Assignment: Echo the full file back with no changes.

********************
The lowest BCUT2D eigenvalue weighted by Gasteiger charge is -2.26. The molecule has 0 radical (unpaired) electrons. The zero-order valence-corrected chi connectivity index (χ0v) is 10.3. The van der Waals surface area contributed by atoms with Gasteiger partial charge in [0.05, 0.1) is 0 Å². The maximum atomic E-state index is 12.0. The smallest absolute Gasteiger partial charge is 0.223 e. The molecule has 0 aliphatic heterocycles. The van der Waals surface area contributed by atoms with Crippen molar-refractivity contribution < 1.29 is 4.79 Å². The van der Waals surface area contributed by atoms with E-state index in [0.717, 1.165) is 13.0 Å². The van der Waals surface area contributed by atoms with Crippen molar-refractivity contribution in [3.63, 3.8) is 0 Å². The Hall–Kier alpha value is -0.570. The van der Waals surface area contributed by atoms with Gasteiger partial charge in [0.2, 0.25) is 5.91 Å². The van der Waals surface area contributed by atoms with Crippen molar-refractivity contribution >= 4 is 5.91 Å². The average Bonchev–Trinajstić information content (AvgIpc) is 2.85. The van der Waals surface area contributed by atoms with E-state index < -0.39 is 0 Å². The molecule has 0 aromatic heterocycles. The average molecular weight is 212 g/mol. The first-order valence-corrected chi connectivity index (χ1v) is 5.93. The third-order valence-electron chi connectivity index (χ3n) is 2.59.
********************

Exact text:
The lowest BCUT2D eigenvalue weighted by Gasteiger charge is -2.26. The molecule has 0 radical (unpaired) electrons. The zero-order valence-corrected chi connectivity index (χ0v) is 10.3. The van der Waals surface area contributed by atoms with Gasteiger partial charge in [0.05, 0.1) is 0 Å². The maximum atomic E-state index is 12.0. The smallest absolute Gasteiger partial charge is 0.223 e. The molecule has 0 aliphatic heterocycles. The van der Waals surface area contributed by atoms with Crippen molar-refractivity contribution < 1.29 is 4.79 Å². The van der Waals surface area contributed by atoms with E-state index in [0.717, 1.165) is 13.0 Å². The van der Waals surface area contributed by atoms with Crippen molar-refractivity contribution in [3.63, 3.8) is 0 Å². The Hall–Kier alpha value is -0.570. The van der Waals surface area contributed by atoms with Gasteiger partial charge in [0.2, 0.25) is 5.91 Å². The van der Waals surface area contributed by atoms with Crippen molar-refractivity contribution >= 4 is 5.91 Å². The average Bonchev–Trinajstić information content (AvgIpc) is 2.85. The van der Waals surface area contributed by atoms with E-state index < -0.39 is 0 Å². The molecule has 0 aromatic heterocycles. The average molecular weight is 212 g/mol. The first-order valence-corrected chi connectivity index (χ1v) is 5.93. The third-order valence-electron chi connectivity index (χ3n) is 2.59.